OTHER OPINION: Kemper plant costs keep rising

By The Sun Herald, Biloxi-Gulfport

Again (last) week, an official with Mississippi Power Co. assured ratepayers the shareholders of the Southern Co., which owns Mississippi Power, would absorb any cost increases associated with the power plant being built in Kemper County.
It was one thing to say that when the plant exceeded its budget – and the amount ratepayers are obligated to cover – by hundreds of millions of dollars. Now the cost overruns are approaching a billion dollars.
Has the plant now become “too big to fail?”
If the Southern Co. had known years ago this project would bust its budget to this extent, would it still have gone ahead with it?
Would then-Gov. Haley Barbour and the Mississippi Legislature and the Mississippi Public Service Commission have been as supportive of a proposal whose finances were so flawed?
This is not idle speculation.
The Sun Herald has, from the start, appreciated the need to expand the capacity of Mississippi Power. And Mississippi Power has, from the start, been honest about the cost ratepayers would have to bear.
But now that the project is well under way, its actual cost is shredding prior projections.
Mississippi Power customers and ratepayers are right to be concerned. And the Southern Co. shareholders should be.
As the Associated Press reports, the cost of the plant, adjoining lignite mine and associated pipelines may well reach nearly $4.5 billion – more than $1.1 billion above original estimates.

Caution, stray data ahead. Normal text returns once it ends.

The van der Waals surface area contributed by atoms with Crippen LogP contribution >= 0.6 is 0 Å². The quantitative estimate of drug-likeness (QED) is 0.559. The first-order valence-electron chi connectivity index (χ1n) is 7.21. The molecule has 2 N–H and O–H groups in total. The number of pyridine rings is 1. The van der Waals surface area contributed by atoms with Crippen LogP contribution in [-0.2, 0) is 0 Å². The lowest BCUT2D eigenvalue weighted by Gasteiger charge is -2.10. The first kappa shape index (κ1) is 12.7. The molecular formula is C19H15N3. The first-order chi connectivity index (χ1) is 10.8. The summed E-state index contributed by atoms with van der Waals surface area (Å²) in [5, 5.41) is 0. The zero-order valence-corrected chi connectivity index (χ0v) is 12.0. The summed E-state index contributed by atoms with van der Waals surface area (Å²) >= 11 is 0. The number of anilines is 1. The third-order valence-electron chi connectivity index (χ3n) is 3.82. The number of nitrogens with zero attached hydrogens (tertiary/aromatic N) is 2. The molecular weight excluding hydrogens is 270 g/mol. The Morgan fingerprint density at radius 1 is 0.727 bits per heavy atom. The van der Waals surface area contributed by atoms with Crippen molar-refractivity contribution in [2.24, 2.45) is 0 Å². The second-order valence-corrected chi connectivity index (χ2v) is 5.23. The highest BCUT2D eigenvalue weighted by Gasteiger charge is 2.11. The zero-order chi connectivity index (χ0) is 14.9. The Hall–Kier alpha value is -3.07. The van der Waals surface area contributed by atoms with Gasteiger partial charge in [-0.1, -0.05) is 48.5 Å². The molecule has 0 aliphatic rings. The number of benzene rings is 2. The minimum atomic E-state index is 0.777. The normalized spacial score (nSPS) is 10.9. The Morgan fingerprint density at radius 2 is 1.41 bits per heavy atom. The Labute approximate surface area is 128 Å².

Yet in a settlement with the Public Service Commission, the utility agreed to shield customers from further cost increases …
A 15 percent rate increase has been approved to start paying off the plant’s debt even before it begins operations, followed by an additional 3 percent increase in 2014. Mississippi Power has said it’s likely in 2014 to seek an additional increase of at least 4 percent over 20 years to pay off the bonds.
Despite the increasing problems at the construction site, Mississippi Power spokeswoman Amoi Geter told the Associated Press, “We still believe the 2014 completion date is achievable.”
But at what cost? … And who will pay for it?

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